Objective: To examine whether blacks admitted to Veterans Affairs Medical Centers (VAMCs) with an acute myocardial infarction (AMI) are less likely than whites to undergo cardiac catheterization or coronary revascularization procedures and to determine the impact of these differences on patient survival.
Design: A retrospective observational study of inpatient discharge abstracts from the Veterans Health Administration (VHA).
Setting: All one hundred fifty-eight acute care hospitals in the VHA.
Patient population: Male veterans (n = 33,641) discharge from VAMCs with an International Classification of Diseases, Ninth Revision, Clinical Modification code for AMI from January 1, 1988, to December 31, 1990.
Main outcome measures: The use of cardiac catheterization, coronary angioplasty, and/or bypass surgery in the 90 days after admission for AMI, and survival at 30 days, 1 year, and 2 years.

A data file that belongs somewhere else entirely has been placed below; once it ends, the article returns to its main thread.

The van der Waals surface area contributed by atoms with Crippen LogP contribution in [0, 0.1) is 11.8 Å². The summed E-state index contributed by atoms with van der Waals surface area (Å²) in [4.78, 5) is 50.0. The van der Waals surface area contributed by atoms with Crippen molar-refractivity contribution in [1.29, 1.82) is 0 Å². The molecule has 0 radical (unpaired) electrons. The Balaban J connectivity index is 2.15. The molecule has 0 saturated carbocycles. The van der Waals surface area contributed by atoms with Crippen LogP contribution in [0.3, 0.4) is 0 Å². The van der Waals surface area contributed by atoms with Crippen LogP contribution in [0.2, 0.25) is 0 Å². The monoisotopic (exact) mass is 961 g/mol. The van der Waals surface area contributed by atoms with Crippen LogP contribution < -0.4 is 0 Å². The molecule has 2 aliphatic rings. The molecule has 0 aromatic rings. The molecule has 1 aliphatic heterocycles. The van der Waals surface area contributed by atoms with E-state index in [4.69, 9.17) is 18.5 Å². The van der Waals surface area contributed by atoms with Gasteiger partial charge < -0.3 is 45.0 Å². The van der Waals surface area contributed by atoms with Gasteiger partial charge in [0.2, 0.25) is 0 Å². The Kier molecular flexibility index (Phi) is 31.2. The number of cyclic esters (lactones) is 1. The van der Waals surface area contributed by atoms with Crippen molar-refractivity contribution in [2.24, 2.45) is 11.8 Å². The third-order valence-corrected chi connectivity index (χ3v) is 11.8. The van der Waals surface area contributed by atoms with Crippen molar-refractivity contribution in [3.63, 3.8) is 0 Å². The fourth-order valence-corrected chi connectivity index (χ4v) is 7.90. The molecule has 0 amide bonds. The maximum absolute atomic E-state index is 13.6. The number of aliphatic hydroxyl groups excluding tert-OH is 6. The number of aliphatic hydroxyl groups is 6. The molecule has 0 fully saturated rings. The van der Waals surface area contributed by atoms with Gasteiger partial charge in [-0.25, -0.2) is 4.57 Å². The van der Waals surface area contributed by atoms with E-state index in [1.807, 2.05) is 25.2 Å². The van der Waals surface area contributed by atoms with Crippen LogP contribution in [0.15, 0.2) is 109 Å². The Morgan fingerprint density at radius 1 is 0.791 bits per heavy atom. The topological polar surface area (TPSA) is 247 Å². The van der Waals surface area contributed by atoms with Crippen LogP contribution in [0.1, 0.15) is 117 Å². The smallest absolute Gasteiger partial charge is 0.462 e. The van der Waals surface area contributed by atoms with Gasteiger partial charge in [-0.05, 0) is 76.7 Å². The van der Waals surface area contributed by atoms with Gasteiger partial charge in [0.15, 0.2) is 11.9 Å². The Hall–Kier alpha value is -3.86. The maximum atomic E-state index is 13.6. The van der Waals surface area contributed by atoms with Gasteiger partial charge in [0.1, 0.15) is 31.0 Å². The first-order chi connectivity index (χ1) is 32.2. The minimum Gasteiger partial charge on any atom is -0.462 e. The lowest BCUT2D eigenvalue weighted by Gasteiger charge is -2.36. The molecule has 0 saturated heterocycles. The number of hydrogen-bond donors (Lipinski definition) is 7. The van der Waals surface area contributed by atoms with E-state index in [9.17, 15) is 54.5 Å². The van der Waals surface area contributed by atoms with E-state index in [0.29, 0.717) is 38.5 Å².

Main results: Adjusting for patient and hospital characteristics, blacks with an AMI were 33% less likely than whites to undergo cardiac catheterization, 42% less likely to receive coronary angioplasty, and 54% less likely to receive coronary bypass surgery. Among patients who underwent catheterization, blacks were also less likely than whites to have a subsequent cardiac revascularization procedure. Adjusted 30-day survival for blacks was significantly greater than for whites. One- and 2-year survival rates after AMI were not significantly different between blacks and whites.
Conclusions: In a health care system designed to provide equivalent availability of care to all eligible patients, blacks received substantially fewer cardiac procedures after AMI than whites. Despite undergoing fewer interventional procedures, blacks had better short-term and equivalent intermediate survival rates compared with whites.